The “pointless” Chromebook Pixel leads to a much bigger question∞ Thu, 21 Feb 2013 · Comments
Google introduced the Chromebook Pixel today, a $1299 laptop that can run Chrome… and that’s it. It’s been rightly ridiculed – if someone has that much money to spend on a laptop, they’ll probably want to run advanced programs like Office, Photoshop, Visual Studio or play resource-intensive 3D games. In that light, the Chromebook Pixel is utterly useless, and consequently I don’t think it will sell particularly well.
However, there’s a much bigger question this apparently pointless device poses: why hasn’t anyone else made a laptop with a 2560×1700 touchscreen (note the 3:2 ratio)?
In other words: why is Google only the second manufacturer, after Apple, to create a laptop with a retina-level screen? Where are all the Windows OEMs?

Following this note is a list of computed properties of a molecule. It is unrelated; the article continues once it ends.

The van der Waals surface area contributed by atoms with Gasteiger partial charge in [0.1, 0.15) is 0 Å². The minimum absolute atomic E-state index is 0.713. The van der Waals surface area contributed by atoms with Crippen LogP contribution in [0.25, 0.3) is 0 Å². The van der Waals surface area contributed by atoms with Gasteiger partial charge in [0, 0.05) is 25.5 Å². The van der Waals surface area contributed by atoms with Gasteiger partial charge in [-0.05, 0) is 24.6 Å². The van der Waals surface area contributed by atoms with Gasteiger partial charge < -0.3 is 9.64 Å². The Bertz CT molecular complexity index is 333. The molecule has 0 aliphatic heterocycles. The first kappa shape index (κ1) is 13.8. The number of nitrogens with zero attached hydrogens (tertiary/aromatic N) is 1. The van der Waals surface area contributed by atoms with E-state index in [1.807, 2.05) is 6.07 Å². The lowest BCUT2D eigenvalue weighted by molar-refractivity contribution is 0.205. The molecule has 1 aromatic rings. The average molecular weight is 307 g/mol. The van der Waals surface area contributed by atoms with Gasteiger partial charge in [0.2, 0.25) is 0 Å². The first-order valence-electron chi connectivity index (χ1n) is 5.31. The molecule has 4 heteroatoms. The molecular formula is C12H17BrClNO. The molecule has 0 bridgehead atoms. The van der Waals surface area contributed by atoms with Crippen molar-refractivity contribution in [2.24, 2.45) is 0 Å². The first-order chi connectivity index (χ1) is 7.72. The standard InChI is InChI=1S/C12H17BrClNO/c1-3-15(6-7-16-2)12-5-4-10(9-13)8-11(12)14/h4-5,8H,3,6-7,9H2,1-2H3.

To be fair, the OEMs aren’t entirely at fault. While the Metro interface in Windows 8 is designed to be scalable across a wide range of pixel densities, the desktop still isn’t. Most applications don’t play nice with the system dpi setting or ignore it altogether, so a 200+ dpi screen on a Windows laptop simply isn’t feasible.
There’s no doubt that high-dpi screens are the future. For most things apart from photos and videos – i.e. text – an IPS panel will be outperformed by a TN panel with higher pixel density (having used both a 4th-gen iPod touch and Surface RT). Of course, most high-dpi screens are IPS, so it’s really a no-brainer. After you’ve seen a high-dpi screen, you’ll never want to go back. And until the dpi reaches laser printer-like levels (600 to 1800 dpi according to Wikipedia) there’s still room to improve. 1080p smartphones like the HTC One are getting close.
All I can say is kudos to Google for having the balls to introduce a premium laptop, even if it may not be a very useful product (yet?). Hopefully it will push Microsoft to fix dpi scaling in Windows so high-dpi laptops can finally break out of the Mac niche.